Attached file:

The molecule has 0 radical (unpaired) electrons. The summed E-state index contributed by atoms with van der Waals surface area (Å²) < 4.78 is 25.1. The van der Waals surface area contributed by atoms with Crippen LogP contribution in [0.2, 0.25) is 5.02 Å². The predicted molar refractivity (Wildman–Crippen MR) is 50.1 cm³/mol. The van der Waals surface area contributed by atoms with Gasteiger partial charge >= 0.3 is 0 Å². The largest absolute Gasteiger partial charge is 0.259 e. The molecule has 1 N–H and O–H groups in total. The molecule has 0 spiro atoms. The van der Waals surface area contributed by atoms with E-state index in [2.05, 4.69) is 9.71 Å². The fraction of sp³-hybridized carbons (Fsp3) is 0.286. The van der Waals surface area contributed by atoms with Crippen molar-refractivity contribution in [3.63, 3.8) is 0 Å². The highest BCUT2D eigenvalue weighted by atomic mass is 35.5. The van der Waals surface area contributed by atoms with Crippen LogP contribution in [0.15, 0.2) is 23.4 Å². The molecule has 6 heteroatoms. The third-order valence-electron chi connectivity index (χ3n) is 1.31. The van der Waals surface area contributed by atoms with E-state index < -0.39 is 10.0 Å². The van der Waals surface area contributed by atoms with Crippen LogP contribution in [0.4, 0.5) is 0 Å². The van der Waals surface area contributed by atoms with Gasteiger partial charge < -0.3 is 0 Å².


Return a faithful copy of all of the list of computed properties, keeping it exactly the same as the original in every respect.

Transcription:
The molecule has 0 radical (unpaired) electrons. The summed E-state index contributed by atoms with van der Waals surface area (Å²) < 4.78 is 25.1. The van der Waals surface area contributed by atoms with Crippen LogP contribution in [0.2, 0.25) is 5.02 Å². The predicted molar refractivity (Wildman–Crippen MR) is 50.1 cm³/mol. The van der Waals surface area contributed by atoms with Gasteiger partial charge >= 0.3 is 0 Å². The largest absolute Gasteiger partial charge is 0.259 e. The molecule has 1 N–H and O–H groups in total. The molecule has 0 spiro atoms. The van der Waals surface area contributed by atoms with E-state index in [2.05, 4.69) is 9.71 Å². The fraction of sp³-hybridized carbons (Fsp3) is 0.286. The van der Waals surface area contributed by atoms with Crippen molar-refractivity contribution in [3.63, 3.8) is 0 Å². The highest BCUT2D eigenvalue weighted by atomic mass is 35.5. The van der Waals surface area contributed by atoms with Crippen LogP contribution in [0.15, 0.2) is 23.4 Å². The molecule has 6 heteroatoms. The third-order valence-electron chi connectivity index (χ3n) is 1.31. The van der Waals surface area contributed by atoms with E-state index < -0.39 is 10.0 Å². The van der Waals surface area contributed by atoms with Crippen LogP contribution in [0.4, 0.5) is 0 Å². The van der Waals surface area contributed by atoms with Gasteiger partial charge < -0.3 is 0 Å².